Kulen Elephant Forest.
Eventually, we reach the sanctuary pond, where the elephants can cool off. It is here, to the sound of splashing water, spraying mud and magnificent trumpeting, that I find myself pondering the subject of elephant breeding. The biggest challenge David, Leanne and co face is that Cambodia has a small, ageing elephant population.
The ideal breeding age for a female elephant is mid-teens to mid twenties. Like humans, the older they get the more difficult it is to conceive. The forest’s youngest elephant is in her mid-thirties and has never bred, making the task more difficult. So far, not one of the females at KEF has allowed the males to mate with them. And with the males in question being very aggressive, the situation is unlikely to change.
Artificial insemination is something they are looking into. The first step would be to conduct hormone testing to see if their females are viable. Should there be signs of hope, they would need to monitor their ovulations, attempt insemination and get through the 18-22 month gestation period.
After that, they’d be looking at a calf weening process of at least two years. All of which, of course, is costly and time consuming, with plenty of luck needed along the way. In trials carried out in Thailand, one in fifty five attempts at artificial insemination proved successful.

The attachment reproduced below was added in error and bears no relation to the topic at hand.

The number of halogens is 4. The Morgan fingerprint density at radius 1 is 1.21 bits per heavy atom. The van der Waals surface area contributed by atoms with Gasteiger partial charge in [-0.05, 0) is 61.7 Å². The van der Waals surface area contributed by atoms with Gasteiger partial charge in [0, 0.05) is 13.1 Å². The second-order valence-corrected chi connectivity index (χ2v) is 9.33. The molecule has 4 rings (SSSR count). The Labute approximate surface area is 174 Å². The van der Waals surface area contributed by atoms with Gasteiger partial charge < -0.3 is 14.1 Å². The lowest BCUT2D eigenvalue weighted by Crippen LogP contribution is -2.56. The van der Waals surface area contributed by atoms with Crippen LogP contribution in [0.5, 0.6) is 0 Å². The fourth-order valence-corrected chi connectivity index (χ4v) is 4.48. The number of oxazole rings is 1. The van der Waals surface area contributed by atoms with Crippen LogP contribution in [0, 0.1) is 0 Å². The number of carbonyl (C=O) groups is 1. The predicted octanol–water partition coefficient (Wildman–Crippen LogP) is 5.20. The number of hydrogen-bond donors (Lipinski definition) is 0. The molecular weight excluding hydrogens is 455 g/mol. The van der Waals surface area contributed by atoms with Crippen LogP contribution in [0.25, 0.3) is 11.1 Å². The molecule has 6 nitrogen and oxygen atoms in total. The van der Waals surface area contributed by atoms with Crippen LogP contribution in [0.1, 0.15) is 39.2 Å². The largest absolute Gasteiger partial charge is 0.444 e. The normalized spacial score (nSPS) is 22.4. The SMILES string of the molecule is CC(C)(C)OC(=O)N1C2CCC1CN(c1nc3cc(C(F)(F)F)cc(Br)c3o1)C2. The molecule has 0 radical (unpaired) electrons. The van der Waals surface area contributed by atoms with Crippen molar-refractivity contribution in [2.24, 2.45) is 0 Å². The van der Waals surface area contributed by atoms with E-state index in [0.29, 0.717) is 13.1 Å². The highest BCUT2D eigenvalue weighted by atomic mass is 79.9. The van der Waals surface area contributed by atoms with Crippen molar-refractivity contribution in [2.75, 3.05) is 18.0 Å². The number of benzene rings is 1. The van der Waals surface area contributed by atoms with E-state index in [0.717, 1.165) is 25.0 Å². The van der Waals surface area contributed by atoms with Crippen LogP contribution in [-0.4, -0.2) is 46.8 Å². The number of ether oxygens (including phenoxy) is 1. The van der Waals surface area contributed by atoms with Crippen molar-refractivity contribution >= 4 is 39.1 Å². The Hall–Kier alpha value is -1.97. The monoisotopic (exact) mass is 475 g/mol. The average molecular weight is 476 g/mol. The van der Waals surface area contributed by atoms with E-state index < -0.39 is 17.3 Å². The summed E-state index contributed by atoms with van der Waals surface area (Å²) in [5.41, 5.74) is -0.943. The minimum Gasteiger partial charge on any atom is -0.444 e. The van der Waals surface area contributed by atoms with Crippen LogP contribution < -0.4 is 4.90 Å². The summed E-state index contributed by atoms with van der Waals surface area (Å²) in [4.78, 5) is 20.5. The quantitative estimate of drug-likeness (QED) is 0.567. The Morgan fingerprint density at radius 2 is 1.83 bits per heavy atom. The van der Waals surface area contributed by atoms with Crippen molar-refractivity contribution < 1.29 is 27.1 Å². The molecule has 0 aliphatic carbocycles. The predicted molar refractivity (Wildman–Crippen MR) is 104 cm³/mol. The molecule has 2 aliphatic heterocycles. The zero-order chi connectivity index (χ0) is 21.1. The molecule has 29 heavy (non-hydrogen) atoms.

Kulen Elephant Sanctuary.
If there’s one thing I can take away from my visit to Kulen Elephant Forest, it’s that the issues surrounding elephant keeping are not black and white. They are incredibly complex and require a genuine love for the animals, along with an analytical mind. Not to mention time, patience and lots of money.
Sladja and I felt privileged to have been invited to tour the place. To have met these gorgeous animals and to have learned more about the plight of the Asian elephant. As such, I can only thank David for his hospitality that day. He was under no obligation to extend such an invitation, let alone personally drive us to the forest. And he certainly didn’t have to treat us to lunch afterwards, sweeping aside our protestations.